In the first major vote since Rep. Tom DeLay stepped down from the House GOP leadership, Republicans narrowly escaped an embarrassing defeat when nearly an hour of arm-twisting pushed through a bill designed to expand the nation's capacity to refine oil into gasoline.
To Democratic shouts of "Shame! Shame," House leaders held a five-minute vote open for 45 minutes as they worked to bring around balking moderate Republicans. The bill was fervently opposed by environmentalists and their Democratic and Republican allies, but under heavy pressure from House leaders, Rep. Wayne T. Gilchrest (R-Md.) switched his vote from no to yes, ensuring the bill's passage by a vote of 212 to 210.
And if rank-and-file Republicans wondered what role DeLay (R-Tex.) would play after his indictments last month on money-laundering and conspiracy charges, Friday's theatrics provided the answer. Even without a leadership title, DeLay made it clear that he will still wield power. Just as he did when he was part of the leadership, he was present for the whole vote, pressing dissenting Republicans, especially Rep. Roscoe G. Bartlett (R-Md.), who fidgeted with his voting card as DeLay pressed for his assent.
"It was a heck of a performance to turn this around," said Rep. Michael N. Castle (R-Del.), one of 13 Republicans who joined 196 Democrats and one independent to nearly defeat the Gasoline for America's Security -- or GAS -- Act. "The lesson was that nothing's changed."
"I saw DeLay come out of retirement," said Rep. John D. Dingell (D-Mich.) "I saw him twisting the arms of at least three of my colleagues. . . . I saw a lot of unhappy Republicans."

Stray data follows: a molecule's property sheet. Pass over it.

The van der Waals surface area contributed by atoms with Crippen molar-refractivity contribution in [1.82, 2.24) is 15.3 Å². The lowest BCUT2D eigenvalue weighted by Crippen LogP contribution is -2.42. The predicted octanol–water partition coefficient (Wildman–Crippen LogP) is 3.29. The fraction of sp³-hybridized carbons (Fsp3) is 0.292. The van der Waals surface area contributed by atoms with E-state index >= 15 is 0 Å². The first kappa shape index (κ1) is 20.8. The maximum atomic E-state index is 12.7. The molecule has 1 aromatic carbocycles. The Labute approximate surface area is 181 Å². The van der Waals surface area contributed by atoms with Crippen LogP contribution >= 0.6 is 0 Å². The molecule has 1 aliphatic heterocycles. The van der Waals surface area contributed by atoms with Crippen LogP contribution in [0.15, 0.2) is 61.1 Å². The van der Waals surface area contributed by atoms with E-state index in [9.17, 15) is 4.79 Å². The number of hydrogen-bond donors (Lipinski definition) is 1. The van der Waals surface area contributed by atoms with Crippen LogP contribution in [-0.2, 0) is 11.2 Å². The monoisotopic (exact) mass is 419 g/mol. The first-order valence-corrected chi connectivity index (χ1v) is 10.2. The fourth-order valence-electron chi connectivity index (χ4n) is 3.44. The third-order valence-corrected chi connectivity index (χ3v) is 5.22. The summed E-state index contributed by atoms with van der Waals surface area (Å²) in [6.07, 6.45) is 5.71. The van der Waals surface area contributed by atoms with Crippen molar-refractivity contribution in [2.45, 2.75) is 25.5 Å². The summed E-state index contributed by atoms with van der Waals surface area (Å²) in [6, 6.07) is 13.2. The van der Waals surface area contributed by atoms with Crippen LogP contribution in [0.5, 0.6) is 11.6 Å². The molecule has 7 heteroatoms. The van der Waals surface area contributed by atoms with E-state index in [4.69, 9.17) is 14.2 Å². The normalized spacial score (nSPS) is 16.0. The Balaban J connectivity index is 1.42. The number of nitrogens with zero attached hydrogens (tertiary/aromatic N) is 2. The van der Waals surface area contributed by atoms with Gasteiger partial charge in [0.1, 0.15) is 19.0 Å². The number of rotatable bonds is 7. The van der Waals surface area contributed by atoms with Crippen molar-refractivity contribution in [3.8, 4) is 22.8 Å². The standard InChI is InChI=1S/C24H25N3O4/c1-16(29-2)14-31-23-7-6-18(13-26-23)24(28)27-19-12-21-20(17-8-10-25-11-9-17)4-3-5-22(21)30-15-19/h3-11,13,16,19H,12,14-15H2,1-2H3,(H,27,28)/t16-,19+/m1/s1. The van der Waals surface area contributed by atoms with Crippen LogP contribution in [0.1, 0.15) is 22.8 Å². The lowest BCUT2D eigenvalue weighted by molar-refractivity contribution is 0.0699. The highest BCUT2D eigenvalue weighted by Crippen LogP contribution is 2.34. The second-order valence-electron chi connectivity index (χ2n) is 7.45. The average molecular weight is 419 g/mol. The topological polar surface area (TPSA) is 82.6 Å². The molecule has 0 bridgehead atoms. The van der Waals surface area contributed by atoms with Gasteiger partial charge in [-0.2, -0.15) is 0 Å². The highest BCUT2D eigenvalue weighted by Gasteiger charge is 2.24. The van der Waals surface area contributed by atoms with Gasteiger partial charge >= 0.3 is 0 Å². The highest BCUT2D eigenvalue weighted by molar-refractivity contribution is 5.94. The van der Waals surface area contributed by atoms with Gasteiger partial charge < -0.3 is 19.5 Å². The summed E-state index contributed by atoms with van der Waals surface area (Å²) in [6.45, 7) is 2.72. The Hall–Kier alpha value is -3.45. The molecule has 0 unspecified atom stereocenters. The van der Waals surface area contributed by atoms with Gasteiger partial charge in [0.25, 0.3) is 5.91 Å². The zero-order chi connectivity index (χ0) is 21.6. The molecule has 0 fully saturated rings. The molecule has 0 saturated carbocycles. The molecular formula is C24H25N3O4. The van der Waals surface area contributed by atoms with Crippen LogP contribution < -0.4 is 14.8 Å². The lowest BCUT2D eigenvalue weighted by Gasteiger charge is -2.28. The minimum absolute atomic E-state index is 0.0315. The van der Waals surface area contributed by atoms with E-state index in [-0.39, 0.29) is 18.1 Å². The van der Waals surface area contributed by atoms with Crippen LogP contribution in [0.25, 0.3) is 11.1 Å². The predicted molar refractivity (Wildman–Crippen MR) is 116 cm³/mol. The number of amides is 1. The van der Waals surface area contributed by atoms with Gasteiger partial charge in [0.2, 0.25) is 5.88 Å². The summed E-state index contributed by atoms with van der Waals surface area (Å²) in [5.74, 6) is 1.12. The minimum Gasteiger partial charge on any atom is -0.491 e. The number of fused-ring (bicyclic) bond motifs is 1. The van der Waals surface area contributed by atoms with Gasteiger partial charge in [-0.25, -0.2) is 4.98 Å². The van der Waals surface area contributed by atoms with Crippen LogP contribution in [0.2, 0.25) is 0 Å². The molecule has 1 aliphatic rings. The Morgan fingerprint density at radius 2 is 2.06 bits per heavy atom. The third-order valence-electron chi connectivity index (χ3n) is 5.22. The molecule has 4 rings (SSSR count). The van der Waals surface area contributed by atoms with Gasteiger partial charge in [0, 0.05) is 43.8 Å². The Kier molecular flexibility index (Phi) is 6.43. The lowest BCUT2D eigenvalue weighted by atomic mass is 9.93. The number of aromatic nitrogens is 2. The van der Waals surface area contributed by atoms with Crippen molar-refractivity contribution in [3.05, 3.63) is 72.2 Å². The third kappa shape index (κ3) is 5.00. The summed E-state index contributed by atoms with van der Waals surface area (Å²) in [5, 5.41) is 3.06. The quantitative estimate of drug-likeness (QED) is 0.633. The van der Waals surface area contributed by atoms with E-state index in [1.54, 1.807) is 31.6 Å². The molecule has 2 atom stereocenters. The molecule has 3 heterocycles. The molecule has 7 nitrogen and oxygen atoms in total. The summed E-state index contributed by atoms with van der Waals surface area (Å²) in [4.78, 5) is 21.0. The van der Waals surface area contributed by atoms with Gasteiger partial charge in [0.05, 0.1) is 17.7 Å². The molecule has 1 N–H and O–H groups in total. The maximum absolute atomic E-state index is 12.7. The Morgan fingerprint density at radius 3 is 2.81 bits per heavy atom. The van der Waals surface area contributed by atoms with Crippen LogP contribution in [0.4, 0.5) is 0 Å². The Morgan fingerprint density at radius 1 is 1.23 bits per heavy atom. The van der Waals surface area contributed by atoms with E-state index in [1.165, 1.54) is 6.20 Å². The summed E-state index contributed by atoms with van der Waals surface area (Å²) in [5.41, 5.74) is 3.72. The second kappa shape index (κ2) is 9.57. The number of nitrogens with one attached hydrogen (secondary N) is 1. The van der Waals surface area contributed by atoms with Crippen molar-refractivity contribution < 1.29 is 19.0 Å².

Kevin Madden, DeLay's spokesman, said his boss would continue to use his influence to promote the Republican agenda. "Leadership knew this was going to be a tough vote. Mr. DeLay worked to help leadership get the votes needed," he said. "Everybody knows Mr. DeLay is someone members often seek counsel from."
Supporters of the energy-industry-backed bill said it would help encourage construction of new refineries. The measure would provide subsidies to small refiners and make some federal land available for locating new refineries.
It also would cut the number of pollution-reducing blends of fuel that must be used around the country. The bill also aims to encourage the construction of more pipelines.
But as the voting drama played out, lawmakers said they also realized how crucial a victory would be. In his decade in power, DeLay was a master at orchestrating the passage of legislation or rounding up critical votes at the last minute while extending the period of the vote. And if the GAS Act had been defeated, DeLay would have been the story, Castle said.
For moderate Republicans aligned with environmentalists, the vote was all the more difficult because Senate passage is highly unlikely.
A half-hour after the vote was called, 15 Republicans had voted no, and the bill appeared headed for defeat. Then, after 38 minutes, Rep. C.W. Bill Young (R-Fla.) switched to yes. A minute later, Rep. Jim Gerlach (R-Pa.) switched to yes, after receiving assurances that a provision that calls on taxpayers to cover a refinery's legal bills if it is vindicated in court would be stripped out, according to Gerlach spokesman John Gentzel.